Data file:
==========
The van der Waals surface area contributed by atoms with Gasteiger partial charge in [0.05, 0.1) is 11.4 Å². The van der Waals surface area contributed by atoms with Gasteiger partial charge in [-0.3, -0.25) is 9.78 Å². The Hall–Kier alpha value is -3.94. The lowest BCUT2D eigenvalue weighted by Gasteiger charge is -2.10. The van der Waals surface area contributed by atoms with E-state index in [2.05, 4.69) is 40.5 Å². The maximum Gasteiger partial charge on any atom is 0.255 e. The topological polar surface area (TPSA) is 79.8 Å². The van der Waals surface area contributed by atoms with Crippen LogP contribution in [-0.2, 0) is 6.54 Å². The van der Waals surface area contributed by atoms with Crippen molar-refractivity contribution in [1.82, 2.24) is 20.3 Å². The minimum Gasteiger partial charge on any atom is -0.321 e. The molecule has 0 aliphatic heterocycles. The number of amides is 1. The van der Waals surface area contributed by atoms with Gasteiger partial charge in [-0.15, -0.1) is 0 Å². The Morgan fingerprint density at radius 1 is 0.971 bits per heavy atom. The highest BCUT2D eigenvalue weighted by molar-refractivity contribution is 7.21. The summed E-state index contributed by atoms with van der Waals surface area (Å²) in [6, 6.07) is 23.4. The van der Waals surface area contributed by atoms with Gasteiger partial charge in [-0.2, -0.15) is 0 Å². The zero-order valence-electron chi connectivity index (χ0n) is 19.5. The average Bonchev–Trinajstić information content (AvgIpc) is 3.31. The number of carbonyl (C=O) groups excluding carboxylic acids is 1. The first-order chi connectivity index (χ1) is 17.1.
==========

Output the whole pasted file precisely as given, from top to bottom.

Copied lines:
The van der Waals surface area contributed by atoms with Gasteiger partial charge in [0.05, 0.1) is 11.4 Å². The van der Waals surface area contributed by atoms with Gasteiger partial charge in [-0.3, -0.25) is 9.78 Å². The Hall–Kier alpha value is -3.94. The lowest BCUT2D eigenvalue weighted by Gasteiger charge is -2.10. The van der Waals surface area contributed by atoms with E-state index in [2.05, 4.69) is 40.5 Å². The maximum Gasteiger partial charge on any atom is 0.255 e. The topological polar surface area (TPSA) is 79.8 Å². The van der Waals surface area contributed by atoms with Crippen LogP contribution in [-0.2, 0) is 6.54 Å². The van der Waals surface area contributed by atoms with Crippen molar-refractivity contribution in [1.82, 2.24) is 20.3 Å². The minimum Gasteiger partial charge on any atom is -0.321 e. The molecule has 0 aliphatic heterocycles. The number of amides is 1. The van der Waals surface area contributed by atoms with Gasteiger partial charge in [-0.15, -0.1) is 0 Å². The Morgan fingerprint density at radius 1 is 0.971 bits per heavy atom. The highest BCUT2D eigenvalue weighted by molar-refractivity contribution is 7.21. The summed E-state index contributed by atoms with van der Waals surface area (Å²) in [6, 6.07) is 23.4. The van der Waals surface area contributed by atoms with Gasteiger partial charge in [-0.2, -0.15) is 0 Å². The zero-order valence-electron chi connectivity index (χ0n) is 19.5. The average Bonchev–Trinajstić information content (AvgIpc) is 3.31. The number of carbonyl (C=O) groups excluding carboxylic acids is 1. The first-order chi connectivity index (χ1) is 17.1.